Monday, July 31, 2006

Debating nano: Foresight vs. ETC

Popular Science just published an interesting online debate on the potential dangers and public reactions of nano. At the very least it provides a good overview of the current talking points on both sides.
"[I]s nanotech getting an unfairly bad rap? Manipulation of materials at the nano level has potentially ground-breaking applications for medicine, for example [...] , and some scientists worry that one of the industry’s biggest challenges will be overcoming its PR problem.

To get to the heart of the issue, we talked to two experts on opposing sides of the debate. Hope Shand, research director of Ontario-based human rights organization ETC Group has called for a worldwide moratorium on nanotech until the full scope of the technology, and its risks, can be understood. Christine Peterson is founder and VP of Public Policy for the Foresight Institute, a think-tank in Menlo Park, CA dedicated to the beneficial implementation of nanotechnology. Here, they face off about the big picture of this small-scale science."

Popular Science Web exclusive

Sunday, July 30, 2006

Nano Cafés: Engaging the interested



This month, UW–Madison’s Nanoscale Science and Engineering Center and the Citizens' Coalition on Nanotechnology in Madison, WI co-sponsored the first Nano Café.
"The Nano Café provides a casual atmosphere in which people who don't know a lot about nanotechnology can listen to experts, ask questions and share concerns.

UW-Madison experts will explain their work, answer questions and address concerns from members of the public as part of a lively conversation about the impact of recent research.

The focus of the event is definitely on the questions of those in attendance, most of whom are non-scientists. No science background is required!

We want The Nano Cafés to be as democratic and participative as possible: at each Nano Café, we will ask the attendees to point out the themes they want to hear more about during the next Nano Cafés.

You are also invited to join us and help organize future Nano Cafés."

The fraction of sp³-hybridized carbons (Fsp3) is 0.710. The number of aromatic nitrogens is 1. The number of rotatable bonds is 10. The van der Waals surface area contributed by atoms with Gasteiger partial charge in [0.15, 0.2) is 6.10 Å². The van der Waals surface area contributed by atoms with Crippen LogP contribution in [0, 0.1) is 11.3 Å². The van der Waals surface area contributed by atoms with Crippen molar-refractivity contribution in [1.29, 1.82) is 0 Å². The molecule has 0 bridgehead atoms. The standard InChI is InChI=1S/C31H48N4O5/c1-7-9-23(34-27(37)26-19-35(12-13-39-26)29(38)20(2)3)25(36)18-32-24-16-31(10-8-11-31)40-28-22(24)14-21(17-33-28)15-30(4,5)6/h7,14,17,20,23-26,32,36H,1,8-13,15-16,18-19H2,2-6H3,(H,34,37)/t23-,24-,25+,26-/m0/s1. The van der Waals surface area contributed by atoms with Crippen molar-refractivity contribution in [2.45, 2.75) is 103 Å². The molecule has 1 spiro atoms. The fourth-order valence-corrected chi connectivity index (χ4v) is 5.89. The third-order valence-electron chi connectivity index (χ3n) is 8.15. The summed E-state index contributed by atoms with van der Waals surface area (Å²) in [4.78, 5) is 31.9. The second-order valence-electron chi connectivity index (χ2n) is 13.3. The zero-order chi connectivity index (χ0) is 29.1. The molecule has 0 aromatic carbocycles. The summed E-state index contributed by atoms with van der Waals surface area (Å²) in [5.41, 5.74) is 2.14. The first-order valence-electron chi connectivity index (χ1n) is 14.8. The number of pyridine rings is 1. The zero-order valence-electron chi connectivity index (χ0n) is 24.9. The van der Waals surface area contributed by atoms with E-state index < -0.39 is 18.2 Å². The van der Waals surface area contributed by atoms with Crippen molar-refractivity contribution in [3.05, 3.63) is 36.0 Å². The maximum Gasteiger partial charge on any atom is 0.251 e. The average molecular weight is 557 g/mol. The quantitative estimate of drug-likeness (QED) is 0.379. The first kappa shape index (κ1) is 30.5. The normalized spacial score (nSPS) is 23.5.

I’ve written before about the importance of public meetings and citizen forums for informing specific, interested publics and for soliciting feedback from highly-engaged stakeholders. The UW Nano Cafés are somewhat different for a variety of reasons.

Most importantly, the Madison Nano Café emerged from a consensus conference on nanotechnology organized by Daniel Kleinman and Maria Powell as part of the UW- Nanoscale Science and Engineering Center. In other words, it is citizen-initiated, rather than being part of systematic outreach efforts by a university, governmental agency, or non-profit.

But this also demonstrates the key problem with self-recruited groups, like the Nano Café. We tend to socialize with people like us. We live in neighborhoods that mirror our own lifestyle, socioeconomic status, and often even ideologies. In my own research on political participation, for example, my co-authors and I* demonstrated that people are more likely to choose discussion partners that are homogenous in terms of demographic variables and ideological preferences. And that problem, of course is exacerbated in a mostly white and predominantly liberal town like Madison, WI where people are much less likely to run into people that are different from them in the first place.

That same line of research, however, also suggests that talking to others about political or scientific issues is good, regardless of how homogenous or heterogeneous the group may be. So what does this mean for Nano Cafés? They can play an important role in engaging interested sub-publics. And they allow for an exchange between scientists and citizens on the public’s “turf,” i.e., in a setting determined by the community, rather than a lecture hall or conference room with assigned speakers and moderated Q&A sessions.

But ironically, the people who attend Nano Cafes are probably also the ones who need them the least. Nano Cafés are not for the vast majority of the public who know and care little about scientific issues, who subscribe to Us Weekly rather than the Scientific American, and who go to a sports bar after work rather than a fair trade coffee shop with for-sale art on the walls. And most of them probably don't discuss the potential toxic nature of nanoparticles.